previous next

DCXXXVII (A XIII, 24 AND 25, § 1)

What is this about Hermogenes Clodius having said that Andromenes told him that he had seen my son at Corcyra? I supposed that you must have heard it. Didn't he then give any letter even to him? Or didn't he see him? Pray therefore let me know. What answer am I to give you about Varro? You have the four parchment rolls in your hands: whatever you do I shall approve. It isn't after all a case of "fearing the Trojans." 1 Why should I? But I am more afraid of his own disapprobation of the business. But since you undertake it—I shall sleep on both ears. 2

About the "abatement" I have answered your full and careful letter. Please therefore settle the business, and that too without hesitation or reserve. This ought and must be done.

1 I. e., public opinion, as often. See vol. i., p.90, etc.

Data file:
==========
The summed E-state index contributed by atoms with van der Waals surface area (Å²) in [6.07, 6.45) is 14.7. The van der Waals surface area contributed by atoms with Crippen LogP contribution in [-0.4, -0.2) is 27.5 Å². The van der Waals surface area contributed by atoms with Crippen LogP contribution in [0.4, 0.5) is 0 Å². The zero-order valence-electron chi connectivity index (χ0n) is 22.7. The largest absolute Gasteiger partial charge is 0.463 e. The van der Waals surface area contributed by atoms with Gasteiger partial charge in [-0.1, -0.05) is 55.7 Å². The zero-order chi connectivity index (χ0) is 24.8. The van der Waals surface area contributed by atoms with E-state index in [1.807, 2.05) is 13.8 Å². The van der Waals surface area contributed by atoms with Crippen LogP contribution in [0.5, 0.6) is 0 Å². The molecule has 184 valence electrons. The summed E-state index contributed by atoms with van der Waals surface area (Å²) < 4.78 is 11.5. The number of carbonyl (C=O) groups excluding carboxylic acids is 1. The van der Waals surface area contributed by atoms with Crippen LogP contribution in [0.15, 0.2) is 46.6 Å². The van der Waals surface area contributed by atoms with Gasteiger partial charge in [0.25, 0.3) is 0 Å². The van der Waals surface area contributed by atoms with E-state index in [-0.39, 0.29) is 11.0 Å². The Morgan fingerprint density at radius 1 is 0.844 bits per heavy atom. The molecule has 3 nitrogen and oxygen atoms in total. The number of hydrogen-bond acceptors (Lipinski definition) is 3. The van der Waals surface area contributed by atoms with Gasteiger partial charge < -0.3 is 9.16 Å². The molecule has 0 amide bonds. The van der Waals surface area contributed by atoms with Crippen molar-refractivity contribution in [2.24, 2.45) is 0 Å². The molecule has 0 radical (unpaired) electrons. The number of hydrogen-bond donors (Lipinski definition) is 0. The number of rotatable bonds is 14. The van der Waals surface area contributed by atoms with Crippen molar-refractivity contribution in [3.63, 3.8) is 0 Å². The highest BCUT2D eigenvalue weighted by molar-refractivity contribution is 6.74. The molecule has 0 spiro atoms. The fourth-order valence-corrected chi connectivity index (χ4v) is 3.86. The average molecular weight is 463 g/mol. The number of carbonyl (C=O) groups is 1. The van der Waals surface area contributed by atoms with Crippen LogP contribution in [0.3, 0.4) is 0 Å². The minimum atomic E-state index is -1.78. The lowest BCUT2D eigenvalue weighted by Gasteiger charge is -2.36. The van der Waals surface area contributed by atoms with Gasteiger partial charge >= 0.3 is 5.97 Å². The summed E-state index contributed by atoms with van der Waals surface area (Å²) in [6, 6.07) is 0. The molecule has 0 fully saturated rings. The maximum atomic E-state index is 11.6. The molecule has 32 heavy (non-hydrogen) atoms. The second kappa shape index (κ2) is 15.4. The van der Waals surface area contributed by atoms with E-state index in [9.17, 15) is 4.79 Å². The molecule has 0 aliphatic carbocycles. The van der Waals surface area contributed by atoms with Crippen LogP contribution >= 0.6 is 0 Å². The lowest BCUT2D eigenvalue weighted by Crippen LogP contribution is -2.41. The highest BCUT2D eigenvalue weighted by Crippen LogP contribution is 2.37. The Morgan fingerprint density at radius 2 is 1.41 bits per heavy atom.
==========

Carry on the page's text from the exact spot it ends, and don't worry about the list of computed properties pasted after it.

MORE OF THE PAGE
2 In alteram aurem, a proverb for undisturbed sleep, and so a quiet mind. It is used by Terence (Haut. 342), Plautus (Pseud. i. I, 121), and Pliny (Ep. 4.29). It was a Greek proverb also: ἐπ᾽ ἀμφότερα τὰ ὦτα καθεύδειν (Pollux, 2.84). It is also French: dormir sur les deux oreilles. I don't know of any English equivalent, but there is the converse, "to sleep with one eye (or ear) open."

Creative Commons License
This work is licensed under a Creative Commons Attribution-ShareAlike 3.0 United States License.

An XML version of this text is available for download, with the additional restriction that you offer Perseus any modifications you make. Perseus provides credit for all accepted changes, storing new additions in a versioning system.

load focus Latin (L. C. Purser)
hide Display Preferences
Greek Display:
Arabic Display:
View by Default:
Browse Bar: